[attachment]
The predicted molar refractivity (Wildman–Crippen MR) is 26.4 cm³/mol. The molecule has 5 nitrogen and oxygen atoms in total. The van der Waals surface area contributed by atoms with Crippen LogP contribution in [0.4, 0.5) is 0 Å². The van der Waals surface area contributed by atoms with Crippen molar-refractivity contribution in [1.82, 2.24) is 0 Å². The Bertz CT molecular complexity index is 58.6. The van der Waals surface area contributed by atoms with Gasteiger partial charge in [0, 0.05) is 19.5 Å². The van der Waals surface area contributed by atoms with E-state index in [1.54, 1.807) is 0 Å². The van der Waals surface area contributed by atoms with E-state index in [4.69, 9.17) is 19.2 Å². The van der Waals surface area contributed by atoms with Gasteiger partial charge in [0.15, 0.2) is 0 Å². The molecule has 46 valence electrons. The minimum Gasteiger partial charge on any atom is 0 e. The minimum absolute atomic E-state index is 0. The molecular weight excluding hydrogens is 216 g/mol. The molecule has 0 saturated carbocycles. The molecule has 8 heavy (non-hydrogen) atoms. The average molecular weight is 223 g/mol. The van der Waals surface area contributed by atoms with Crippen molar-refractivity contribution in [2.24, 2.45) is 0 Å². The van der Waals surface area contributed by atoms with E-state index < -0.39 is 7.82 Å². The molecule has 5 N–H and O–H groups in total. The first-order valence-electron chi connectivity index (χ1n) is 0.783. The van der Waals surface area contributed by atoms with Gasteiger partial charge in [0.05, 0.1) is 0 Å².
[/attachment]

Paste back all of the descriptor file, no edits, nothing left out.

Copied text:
The predicted molar refractivity (Wildman–Crippen MR) is 26.4 cm³/mol. The molecule has 5 nitrogen and oxygen atoms in total. The van der Waals surface area contributed by atoms with Crippen LogP contribution in [0.4, 0.5) is 0 Å². The van der Waals surface area contributed by atoms with Crippen molar-refractivity contribution in [1.82, 2.24) is 0 Å². The Bertz CT molecular complexity index is 58.6. The van der Waals surface area contributed by atoms with Gasteiger partial charge in [0, 0.05) is 19.5 Å². The van der Waals surface area contributed by atoms with E-state index in [1.54, 1.807) is 0 Å². The van der Waals surface area contributed by atoms with E-state index in [4.69, 9.17) is 19.2 Å². The van der Waals surface area contributed by atoms with Gasteiger partial charge in [0.15, 0.2) is 0 Å². The molecule has 46 valence electrons. The minimum Gasteiger partial charge on any atom is 0 e. The minimum absolute atomic E-state index is 0. The molecular weight excluding hydrogens is 216 g/mol. The molecule has 0 saturated carbocycles. The molecule has 8 heavy (non-hydrogen) atoms. The average molecular weight is 223 g/mol. The van der Waals surface area contributed by atoms with Crippen molar-refractivity contribution in [2.24, 2.45) is 0 Å². The van der Waals surface area contributed by atoms with E-state index < -0.39 is 7.82 Å². The molecule has 5 N–H and O–H groups in total. The first-order valence-electron chi connectivity index (χ1n) is 0.783. The van der Waals surface area contributed by atoms with Gasteiger partial charge in [0.05, 0.1) is 0 Å².